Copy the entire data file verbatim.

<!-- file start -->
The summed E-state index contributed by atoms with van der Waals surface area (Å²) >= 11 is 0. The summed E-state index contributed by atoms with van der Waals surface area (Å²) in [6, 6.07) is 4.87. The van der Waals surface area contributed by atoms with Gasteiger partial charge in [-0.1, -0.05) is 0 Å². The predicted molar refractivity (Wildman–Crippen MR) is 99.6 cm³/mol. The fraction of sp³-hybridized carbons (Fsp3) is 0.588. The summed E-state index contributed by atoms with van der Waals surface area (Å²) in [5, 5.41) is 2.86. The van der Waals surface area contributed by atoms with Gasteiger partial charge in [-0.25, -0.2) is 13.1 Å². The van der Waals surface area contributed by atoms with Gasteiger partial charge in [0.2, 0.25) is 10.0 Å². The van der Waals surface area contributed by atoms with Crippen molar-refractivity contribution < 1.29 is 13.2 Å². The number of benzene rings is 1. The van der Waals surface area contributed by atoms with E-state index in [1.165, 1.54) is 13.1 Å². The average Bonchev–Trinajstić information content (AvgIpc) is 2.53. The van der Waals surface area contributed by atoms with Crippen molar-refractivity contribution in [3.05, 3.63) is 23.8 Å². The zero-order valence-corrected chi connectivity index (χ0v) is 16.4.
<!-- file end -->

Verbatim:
The summed E-state index contributed by atoms with van der Waals surface area (Å²) >= 11 is 0. The summed E-state index contributed by atoms with van der Waals surface area (Å²) in [6, 6.07) is 4.87. The van der Waals surface area contributed by atoms with Gasteiger partial charge in [-0.1, -0.05) is 0 Å². The predicted molar refractivity (Wildman–Crippen MR) is 99.6 cm³/mol. The fraction of sp³-hybridized carbons (Fsp3) is 0.588. The summed E-state index contributed by atoms with van der Waals surface area (Å²) in [5, 5.41) is 2.86. The van der Waals surface area contributed by atoms with Gasteiger partial charge in [-0.25, -0.2) is 13.1 Å². The van der Waals surface area contributed by atoms with Gasteiger partial charge in [0.2, 0.25) is 10.0 Å². The van der Waals surface area contributed by atoms with Crippen molar-refractivity contribution < 1.29 is 13.2 Å². The number of benzene rings is 1. The van der Waals surface area contributed by atoms with E-state index in [1.165, 1.54) is 13.1 Å². The average Bonchev–Trinajstić information content (AvgIpc) is 2.53. The van der Waals surface area contributed by atoms with Crippen molar-refractivity contribution in [3.05, 3.63) is 23.8 Å². The zero-order valence-corrected chi connectivity index (χ0v) is 16.4.